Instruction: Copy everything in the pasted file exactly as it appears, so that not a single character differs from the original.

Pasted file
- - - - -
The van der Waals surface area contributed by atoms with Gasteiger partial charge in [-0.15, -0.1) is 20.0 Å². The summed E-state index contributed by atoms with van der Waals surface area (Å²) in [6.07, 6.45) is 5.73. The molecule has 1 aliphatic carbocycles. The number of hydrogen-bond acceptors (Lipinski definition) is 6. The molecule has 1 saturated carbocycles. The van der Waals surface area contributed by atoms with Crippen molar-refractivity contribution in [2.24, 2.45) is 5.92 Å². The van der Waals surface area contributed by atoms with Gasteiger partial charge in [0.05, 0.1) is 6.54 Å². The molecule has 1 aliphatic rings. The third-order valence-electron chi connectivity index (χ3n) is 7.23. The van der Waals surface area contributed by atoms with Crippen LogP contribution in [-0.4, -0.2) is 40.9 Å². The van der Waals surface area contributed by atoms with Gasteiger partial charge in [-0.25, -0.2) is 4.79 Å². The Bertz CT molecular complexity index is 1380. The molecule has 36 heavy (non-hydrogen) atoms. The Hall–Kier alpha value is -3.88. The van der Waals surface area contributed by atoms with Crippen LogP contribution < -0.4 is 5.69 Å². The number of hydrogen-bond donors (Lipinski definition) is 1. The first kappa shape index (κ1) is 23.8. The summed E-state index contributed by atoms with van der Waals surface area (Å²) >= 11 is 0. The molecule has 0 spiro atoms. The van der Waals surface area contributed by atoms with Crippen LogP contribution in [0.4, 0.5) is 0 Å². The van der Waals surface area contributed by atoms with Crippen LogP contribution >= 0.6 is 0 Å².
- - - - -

The van der Waals surface area contributed by atoms with Gasteiger partial charge in [-0.15, -0.1) is 20.0 Å². The summed E-state index contributed by atoms with van der Waals surface area (Å²) in [6.07, 6.45) is 5.73. The molecule has 1 aliphatic carbocycles. The number of hydrogen-bond acceptors (Lipinski definition) is 6. The molecule has 1 saturated carbocycles. The van der Waals surface area contributed by atoms with Crippen molar-refractivity contribution in [2.24, 2.45) is 5.92 Å². The van der Waals surface area contributed by atoms with Gasteiger partial charge in [0.05, 0.1) is 6.54 Å². The molecule has 1 aliphatic rings. The third-order valence-electron chi connectivity index (χ3n) is 7.23. The van der Waals surface area contributed by atoms with Crippen LogP contribution in [-0.4, -0.2) is 40.9 Å². The van der Waals surface area contributed by atoms with Gasteiger partial charge in [-0.25, -0.2) is 4.79 Å². The Bertz CT molecular complexity index is 1380. The molecule has 36 heavy (non-hydrogen) atoms. The Hall–Kier alpha value is -3.88. The van der Waals surface area contributed by atoms with Crippen LogP contribution < -0.4 is 5.69 Å². The number of hydrogen-bond donors (Lipinski definition) is 1. The first kappa shape index (κ1) is 23.8. The summed E-state index contributed by atoms with van der Waals surface area (Å²) >= 11 is 0. The molecule has 0 spiro atoms. The van der Waals surface area contributed by atoms with Crippen LogP contribution in [0.4, 0.5) is 0 Å². The van der Waals surface area contributed by atoms with Crippen LogP contribution >= 0.6 is 0 Å².